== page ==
The shopper needed scam sends the exciting new sign up a cheque for a few hundred pounds or relevant currency of the target country and kindly instructs the sign up to cash the cheque and retain their share before forwarding the remaining funds to the “employer.”
Guess what? Yes, the cheque is fake and so it will bounce eventually. The shocked sign up will now be liable for the funds you spent from the cheque and also plus service fees or Bank charges that will probably occur.
Due to the advanced technology, it is very unlikely this type of scam can work in a lot of countries especially the UK as you can’t cash cheques over the counter anymore.
Lottery Winning scams
Lottery winning scams attempt to convince the victim that they have won a large amount of money on the lottery however the system works along the same lines as the Nigerian scam and can also be done via normal letters as well as online. This is one of the worst as it targets the people in society who need a break.
This type of scam is very easy to do as it can be written using basic HTML programming and is a popular malware delivery system. All it does is falsifies a link to that you may be familiar with and hides a virus within the link. Essentially that is what a linked scam is
In this scam, our poor lonely scammer disguises himself as someone looking for love. They will begin to engage the victim and shower them with compliments and affection of their potential victim. They will often use photos from the internet to present an attractive athletic man or woman depending on the gender and sexuality of the victim.
They will target people on dating sites or in chat rooms that they know are lonely and sometimes desperate and will often say they have fallen in love very quickly remarkably quickly in an effort to attach themselves to the innocent victim who by this time is probably caught up in the moment of fantasy.
Once they believe the target has fallen for the lies, the scammer will ask for help with living expenses or the cost of a visa or flight to the victim’s home country so they can meet them or another sorry could be that the scammer will use the story that a relative is ill and needs urgent medical attention.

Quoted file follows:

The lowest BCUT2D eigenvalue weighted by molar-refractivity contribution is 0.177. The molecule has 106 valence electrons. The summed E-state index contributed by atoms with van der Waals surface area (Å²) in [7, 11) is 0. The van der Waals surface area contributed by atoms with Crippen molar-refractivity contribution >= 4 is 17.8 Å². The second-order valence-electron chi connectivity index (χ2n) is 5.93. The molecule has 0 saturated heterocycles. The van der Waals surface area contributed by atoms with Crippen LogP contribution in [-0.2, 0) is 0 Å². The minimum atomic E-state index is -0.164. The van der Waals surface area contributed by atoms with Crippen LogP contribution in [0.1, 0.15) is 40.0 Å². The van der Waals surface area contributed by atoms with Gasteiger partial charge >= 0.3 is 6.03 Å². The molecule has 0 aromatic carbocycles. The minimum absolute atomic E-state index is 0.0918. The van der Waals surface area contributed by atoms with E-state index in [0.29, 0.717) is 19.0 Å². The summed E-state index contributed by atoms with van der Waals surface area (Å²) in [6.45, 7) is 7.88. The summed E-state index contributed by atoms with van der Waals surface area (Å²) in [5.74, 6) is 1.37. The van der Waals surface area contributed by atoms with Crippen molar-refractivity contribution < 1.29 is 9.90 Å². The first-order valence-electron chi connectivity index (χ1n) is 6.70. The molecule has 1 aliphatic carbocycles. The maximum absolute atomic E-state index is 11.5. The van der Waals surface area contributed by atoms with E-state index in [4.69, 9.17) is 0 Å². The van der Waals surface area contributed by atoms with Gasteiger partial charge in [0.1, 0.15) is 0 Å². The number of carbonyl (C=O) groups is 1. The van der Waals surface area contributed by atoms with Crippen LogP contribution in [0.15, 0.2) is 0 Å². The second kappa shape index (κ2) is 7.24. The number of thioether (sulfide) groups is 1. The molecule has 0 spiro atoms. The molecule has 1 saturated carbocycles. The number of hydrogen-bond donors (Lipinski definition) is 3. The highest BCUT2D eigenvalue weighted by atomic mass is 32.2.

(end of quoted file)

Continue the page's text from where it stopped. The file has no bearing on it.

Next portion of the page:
Sadly there is blackmail as well. All too often men especially middle-aged men will get caught up in a fantasy and really believe an attractive younger lady is head over hills in love with them even though they have not met and they then will indulge in photo swapping where intimate photos they may send will then be used for blackmail purposes.
Below are is a list of things that may identify a scam so to look out for them! This is from Action Fraud a British police website:
The sender’s email address doesn’t tally with the trusted organization’s website address.
The email is sent from a completely different address or a free webmail address.
The email does not use your proper name, but uses a non-specific greeting like “dear customer”.
A sense of urgency; for example the threat that unless you act immediately your account may be closed.
A prominent website link. These can be forged or seem very similar to the proper address, but even a single character’s difference means a different website.
A request for personal information such as user name, password or bank details.
The email contains spelling and grammatical errors.
You weren’t expecting to get an email from the company that appears to have sent it.
The entire text of the email is contained within an image rather than the usual text format.
The image contains an embedded hyperlink to a bogus site.
I hope you will never fall victim to these scams and if any of my tips prevent someone getting scammed then I know what I am doing is worthwhile!
One platform that I know is not a scam and has all the tools and training in one place is a platform called Wealthy Affiliate, You can check my opinions on this site: here